"Meeting of Frontiers" is a pilot project that was developed in 1999 at the Library of Congress by a team of Library staff and American and Russian consultants. The pilot will be expanded in the coming years through the addition of materials from the Library's own collections, from the Elmer E. Rasmuson Library at the University of Alaska Fairbanks and from other U.S. institutions. It will also feature materials from partner institutions in Russia, including the Russian State Library in Moscow, the National Library of Russia in St. Petersburg and the Institute of History of the Siberian Branch of the Russian Academy of Sciences in Novosibirsk.

"Meeting of Frontiers" is funded by a special appropriation in the Library's FY 1999 budget, which is intended for the Library to obtain digital copies of unique and rare materials from Russia and to make those materials freely available through the Internet. Additional support for development of the project in Russia is being provided by the Open Society Institute of Russia.

"Meeting of Frontiers" is the Library's first major digital project involving international material and extensive cooperation with foreign institutions to obtain materials for the Library's collections in digital form. It is the first component of an international digital library that will build upon the Library's National Digital Library Program <http://www.loc.gov>. The National Digital Library Program aims to bring more than 5 million items of American history to citizens everywhere as a Gift to the Nation for the Library's Bicentennial on April 24, 2000.


Reports Now Available from the UK Electronic Libraries Programme

Contributed by:
Elizabeth Graham Development Co-ordinator: eLib Programme Office
University of Warwick
Coventry, England, UK

The Electronic Libraries Programme (eLib) is pleased to announce the availability of a series of reports which underpin the work of its development projects. The reports work towards defining notions of best practice within the electronic library and provide considerable insight into digital library developments in the future.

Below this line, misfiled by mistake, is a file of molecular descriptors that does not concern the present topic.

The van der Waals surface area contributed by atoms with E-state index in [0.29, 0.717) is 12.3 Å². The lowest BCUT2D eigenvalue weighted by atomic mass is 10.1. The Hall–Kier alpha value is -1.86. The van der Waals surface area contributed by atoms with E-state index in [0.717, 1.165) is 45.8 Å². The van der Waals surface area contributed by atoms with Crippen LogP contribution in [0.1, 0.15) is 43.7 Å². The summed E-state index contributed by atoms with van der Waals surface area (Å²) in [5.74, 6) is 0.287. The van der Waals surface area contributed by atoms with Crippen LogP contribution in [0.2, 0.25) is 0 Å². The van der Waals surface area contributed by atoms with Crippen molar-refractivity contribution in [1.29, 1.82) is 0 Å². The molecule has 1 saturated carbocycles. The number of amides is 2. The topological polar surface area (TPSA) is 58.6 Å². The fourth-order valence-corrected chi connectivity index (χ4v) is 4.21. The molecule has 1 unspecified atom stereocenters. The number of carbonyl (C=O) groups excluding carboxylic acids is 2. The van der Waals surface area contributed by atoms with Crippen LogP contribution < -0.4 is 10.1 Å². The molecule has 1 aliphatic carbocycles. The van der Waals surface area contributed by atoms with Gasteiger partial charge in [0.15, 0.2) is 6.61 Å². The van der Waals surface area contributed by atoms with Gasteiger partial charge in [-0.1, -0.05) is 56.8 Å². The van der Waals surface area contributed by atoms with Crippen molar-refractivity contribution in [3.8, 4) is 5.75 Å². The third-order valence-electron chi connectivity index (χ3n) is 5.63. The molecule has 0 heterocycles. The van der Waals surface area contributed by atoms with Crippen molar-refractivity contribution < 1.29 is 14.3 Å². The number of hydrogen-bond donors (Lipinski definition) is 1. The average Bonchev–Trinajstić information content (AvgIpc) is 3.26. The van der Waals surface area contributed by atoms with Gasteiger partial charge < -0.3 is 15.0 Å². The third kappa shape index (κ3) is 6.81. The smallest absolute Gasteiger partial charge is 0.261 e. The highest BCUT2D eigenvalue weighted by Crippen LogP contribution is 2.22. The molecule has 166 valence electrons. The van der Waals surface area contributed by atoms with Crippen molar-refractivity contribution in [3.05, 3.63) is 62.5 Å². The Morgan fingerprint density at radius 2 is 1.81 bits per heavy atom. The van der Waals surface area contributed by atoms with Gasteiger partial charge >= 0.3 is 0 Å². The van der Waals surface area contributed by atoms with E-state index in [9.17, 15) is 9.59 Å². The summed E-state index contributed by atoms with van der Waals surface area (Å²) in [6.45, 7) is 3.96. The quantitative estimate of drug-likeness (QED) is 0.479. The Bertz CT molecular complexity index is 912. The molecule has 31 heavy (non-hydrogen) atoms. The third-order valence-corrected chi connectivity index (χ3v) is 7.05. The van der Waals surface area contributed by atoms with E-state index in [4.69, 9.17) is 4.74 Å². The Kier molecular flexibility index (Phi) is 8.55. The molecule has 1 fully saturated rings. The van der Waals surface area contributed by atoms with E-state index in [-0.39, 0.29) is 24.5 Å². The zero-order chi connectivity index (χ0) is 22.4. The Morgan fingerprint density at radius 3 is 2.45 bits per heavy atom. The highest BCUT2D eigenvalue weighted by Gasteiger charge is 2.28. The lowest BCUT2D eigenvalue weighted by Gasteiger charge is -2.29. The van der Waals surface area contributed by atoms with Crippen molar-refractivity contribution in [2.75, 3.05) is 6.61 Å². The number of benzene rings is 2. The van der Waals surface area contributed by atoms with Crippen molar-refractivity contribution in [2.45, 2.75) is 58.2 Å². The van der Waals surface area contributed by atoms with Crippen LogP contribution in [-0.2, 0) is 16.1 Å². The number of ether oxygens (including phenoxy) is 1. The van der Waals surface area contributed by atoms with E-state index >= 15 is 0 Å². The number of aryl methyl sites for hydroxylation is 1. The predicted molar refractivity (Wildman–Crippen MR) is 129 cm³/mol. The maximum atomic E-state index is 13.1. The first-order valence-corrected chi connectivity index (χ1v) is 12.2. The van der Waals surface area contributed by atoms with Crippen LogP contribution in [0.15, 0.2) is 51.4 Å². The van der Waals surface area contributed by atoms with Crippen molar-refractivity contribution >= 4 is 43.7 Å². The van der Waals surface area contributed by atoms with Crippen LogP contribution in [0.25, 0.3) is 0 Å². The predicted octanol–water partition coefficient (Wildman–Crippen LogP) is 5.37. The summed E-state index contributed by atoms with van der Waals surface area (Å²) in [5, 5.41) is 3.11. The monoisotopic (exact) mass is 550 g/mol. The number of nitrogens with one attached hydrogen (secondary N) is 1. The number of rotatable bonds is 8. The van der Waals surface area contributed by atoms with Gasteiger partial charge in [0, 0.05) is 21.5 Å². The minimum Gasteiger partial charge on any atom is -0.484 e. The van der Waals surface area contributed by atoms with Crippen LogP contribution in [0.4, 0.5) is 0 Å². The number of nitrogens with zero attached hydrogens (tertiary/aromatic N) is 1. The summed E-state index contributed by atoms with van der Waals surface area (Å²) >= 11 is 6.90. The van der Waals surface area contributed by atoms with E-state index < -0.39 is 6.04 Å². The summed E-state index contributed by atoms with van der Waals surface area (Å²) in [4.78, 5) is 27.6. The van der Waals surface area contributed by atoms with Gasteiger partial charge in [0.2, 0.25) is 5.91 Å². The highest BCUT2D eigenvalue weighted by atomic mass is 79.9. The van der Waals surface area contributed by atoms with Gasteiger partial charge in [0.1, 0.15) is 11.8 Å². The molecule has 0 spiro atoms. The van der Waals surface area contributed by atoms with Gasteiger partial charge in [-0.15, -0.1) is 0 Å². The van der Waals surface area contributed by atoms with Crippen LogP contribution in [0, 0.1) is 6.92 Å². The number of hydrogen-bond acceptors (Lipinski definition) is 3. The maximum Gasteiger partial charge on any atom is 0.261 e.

Since 1995 the UK Higher Education Joint Information Systems Committee (JISC) has funded more than 60 projects through the Electronic Libraries Programme . These projects aim to shape the development of the electronic library through a programme of action-based research and include a variety of approaches, culminating in the hybrid library and 'clumps' projects which began in January 1998 <http://www.ukoln.ac.uk/services/elib/projects/>.

More than twenty supporting studies have been funded as an integral part of eLib. These were commissioned in three thematic strands:

  • digital preservation studies, including examination of strategic and policy issues
  • evaluation and impact studies, including studies of electronic journals and on demand publishing services
  • general studies which include copyright guidelines and some project final reports.

A full list of titles and online copies of many of the reports are available at <http://www.ukoln.ac.uk/services/elib/papers/supporting/>.

Printed copies of eLib reports are available at a cost of £20 each (plus postage and packing) and can be obtained by contacting:

Lynda Agili
South Bank University
103 Borough Road
London SE1 0AA UK
Telephone +44 (0)171 815 7870
Fax +44 (0)171 815 7050
Email: agilila@sbu.ac.uk.

Copyright (c) 2000 Corporation for National Research Initiatives

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DOI: 10.1045/january2000-inbrief